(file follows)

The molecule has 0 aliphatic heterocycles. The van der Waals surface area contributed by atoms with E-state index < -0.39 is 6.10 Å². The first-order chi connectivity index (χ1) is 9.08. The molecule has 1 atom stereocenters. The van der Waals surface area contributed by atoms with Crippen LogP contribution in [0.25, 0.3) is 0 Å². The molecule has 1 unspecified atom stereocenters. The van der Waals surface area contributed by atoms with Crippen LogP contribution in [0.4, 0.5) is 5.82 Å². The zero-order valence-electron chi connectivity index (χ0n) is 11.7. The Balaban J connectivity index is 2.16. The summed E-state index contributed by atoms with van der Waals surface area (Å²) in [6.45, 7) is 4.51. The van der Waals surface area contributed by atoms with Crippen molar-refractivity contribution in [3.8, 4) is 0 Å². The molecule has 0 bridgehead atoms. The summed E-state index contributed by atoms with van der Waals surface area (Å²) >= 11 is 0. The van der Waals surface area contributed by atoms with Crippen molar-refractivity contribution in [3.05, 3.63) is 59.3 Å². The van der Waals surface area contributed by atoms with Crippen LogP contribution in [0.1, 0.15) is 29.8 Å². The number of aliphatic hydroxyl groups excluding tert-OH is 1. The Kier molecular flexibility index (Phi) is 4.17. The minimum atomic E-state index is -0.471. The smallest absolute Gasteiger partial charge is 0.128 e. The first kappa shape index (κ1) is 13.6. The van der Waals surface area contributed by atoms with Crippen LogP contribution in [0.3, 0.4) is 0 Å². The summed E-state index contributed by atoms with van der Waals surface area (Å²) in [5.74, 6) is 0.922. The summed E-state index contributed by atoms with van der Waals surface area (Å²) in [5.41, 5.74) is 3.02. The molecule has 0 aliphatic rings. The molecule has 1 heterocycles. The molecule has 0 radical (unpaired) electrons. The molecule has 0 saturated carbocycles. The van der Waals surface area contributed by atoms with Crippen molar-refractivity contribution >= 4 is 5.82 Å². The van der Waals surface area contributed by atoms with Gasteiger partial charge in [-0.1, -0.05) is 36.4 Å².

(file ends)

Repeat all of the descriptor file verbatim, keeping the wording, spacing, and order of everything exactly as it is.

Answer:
The molecule has 0 aliphatic heterocycles. The van der Waals surface area contributed by atoms with E-state index < -0.39 is 6.10 Å². The first-order chi connectivity index (χ1) is 9.08. The molecule has 1 atom stereocenters. The van der Waals surface area contributed by atoms with Crippen LogP contribution in [0.25, 0.3) is 0 Å². The molecule has 1 unspecified atom stereocenters. The van der Waals surface area contributed by atoms with Crippen LogP contribution in [0.4, 0.5) is 5.82 Å². The zero-order valence-electron chi connectivity index (χ0n) is 11.7. The Balaban J connectivity index is 2.16. The summed E-state index contributed by atoms with van der Waals surface area (Å²) in [6.45, 7) is 4.51. The van der Waals surface area contributed by atoms with Crippen molar-refractivity contribution in [3.8, 4) is 0 Å². The molecule has 0 bridgehead atoms. The summed E-state index contributed by atoms with van der Waals surface area (Å²) >= 11 is 0. The van der Waals surface area contributed by atoms with Crippen molar-refractivity contribution in [3.05, 3.63) is 59.3 Å². The van der Waals surface area contributed by atoms with Crippen LogP contribution in [0.1, 0.15) is 29.8 Å². The number of aliphatic hydroxyl groups excluding tert-OH is 1. The Kier molecular flexibility index (Phi) is 4.17. The minimum atomic E-state index is -0.471. The smallest absolute Gasteiger partial charge is 0.128 e. The first kappa shape index (κ1) is 13.6. The van der Waals surface area contributed by atoms with Crippen LogP contribution in [0.3, 0.4) is 0 Å². The summed E-state index contributed by atoms with van der Waals surface area (Å²) in [5.74, 6) is 0.922. The summed E-state index contributed by atoms with van der Waals surface area (Å²) in [5.41, 5.74) is 3.02. The molecule has 0 aliphatic rings. The molecule has 1 heterocycles. The molecule has 0 radical (unpaired) electrons. The molecule has 0 saturated carbocycles. The van der Waals surface area contributed by atoms with Crippen molar-refractivity contribution >= 4 is 5.82 Å². The van der Waals surface area contributed by atoms with Gasteiger partial charge in [-0.1, -0.05) is 36.4 Å².